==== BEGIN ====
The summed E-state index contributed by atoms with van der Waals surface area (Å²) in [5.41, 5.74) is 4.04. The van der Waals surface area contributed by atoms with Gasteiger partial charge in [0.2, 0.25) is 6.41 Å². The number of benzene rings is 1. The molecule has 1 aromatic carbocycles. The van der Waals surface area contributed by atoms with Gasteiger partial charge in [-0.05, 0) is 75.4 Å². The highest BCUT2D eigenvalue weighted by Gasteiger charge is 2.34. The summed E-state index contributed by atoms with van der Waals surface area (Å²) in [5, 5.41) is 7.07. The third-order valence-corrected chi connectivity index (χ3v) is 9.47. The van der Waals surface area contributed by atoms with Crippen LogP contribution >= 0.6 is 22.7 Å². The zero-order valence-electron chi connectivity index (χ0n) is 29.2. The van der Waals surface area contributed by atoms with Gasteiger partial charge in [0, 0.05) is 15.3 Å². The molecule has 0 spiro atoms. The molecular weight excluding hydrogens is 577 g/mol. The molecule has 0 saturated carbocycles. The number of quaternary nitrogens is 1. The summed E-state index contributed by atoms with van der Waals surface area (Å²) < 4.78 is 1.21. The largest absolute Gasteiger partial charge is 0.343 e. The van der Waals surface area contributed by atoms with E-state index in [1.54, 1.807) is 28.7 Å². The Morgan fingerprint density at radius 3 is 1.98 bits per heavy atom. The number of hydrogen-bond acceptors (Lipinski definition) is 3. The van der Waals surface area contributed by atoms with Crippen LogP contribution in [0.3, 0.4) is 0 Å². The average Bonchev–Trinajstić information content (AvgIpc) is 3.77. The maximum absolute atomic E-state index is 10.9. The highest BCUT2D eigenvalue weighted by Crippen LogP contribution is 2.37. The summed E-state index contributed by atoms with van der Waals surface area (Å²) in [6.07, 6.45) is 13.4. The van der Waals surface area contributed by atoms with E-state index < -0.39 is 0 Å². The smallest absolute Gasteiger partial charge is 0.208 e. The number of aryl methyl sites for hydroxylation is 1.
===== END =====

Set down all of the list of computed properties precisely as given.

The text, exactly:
The summed E-state index contributed by atoms with van der Waals surface area (Å²) in [5.41, 5.74) is 4.04. The van der Waals surface area contributed by atoms with Gasteiger partial charge in [0.2, 0.25) is 6.41 Å². The number of benzene rings is 1. The molecule has 1 aromatic carbocycles. The van der Waals surface area contributed by atoms with Gasteiger partial charge in [-0.05, 0) is 75.4 Å². The highest BCUT2D eigenvalue weighted by Gasteiger charge is 2.34. The summed E-state index contributed by atoms with van der Waals surface area (Å²) in [5, 5.41) is 7.07. The third-order valence-corrected chi connectivity index (χ3v) is 9.47. The van der Waals surface area contributed by atoms with Crippen LogP contribution >= 0.6 is 22.7 Å². The zero-order valence-electron chi connectivity index (χ0n) is 29.2. The van der Waals surface area contributed by atoms with Gasteiger partial charge in [0, 0.05) is 15.3 Å². The molecule has 0 spiro atoms. The molecular weight excluding hydrogens is 577 g/mol. The molecule has 0 saturated carbocycles. The number of quaternary nitrogens is 1. The summed E-state index contributed by atoms with van der Waals surface area (Å²) < 4.78 is 1.21. The largest absolute Gasteiger partial charge is 0.343 e. The van der Waals surface area contributed by atoms with E-state index in [1.54, 1.807) is 28.7 Å². The Morgan fingerprint density at radius 3 is 1.98 bits per heavy atom. The number of hydrogen-bond acceptors (Lipinski definition) is 3. The van der Waals surface area contributed by atoms with Crippen LogP contribution in [0.3, 0.4) is 0 Å². The average Bonchev–Trinajstić information content (AvgIpc) is 3.77. The maximum absolute atomic E-state index is 10.9. The highest BCUT2D eigenvalue weighted by Crippen LogP contribution is 2.37. The summed E-state index contributed by atoms with van der Waals surface area (Å²) in [6.07, 6.45) is 13.4. The van der Waals surface area contributed by atoms with E-state index < -0.39 is 0 Å². The smallest absolute Gasteiger partial charge is 0.208 e. The number of aryl methyl sites for hydroxylation is 1.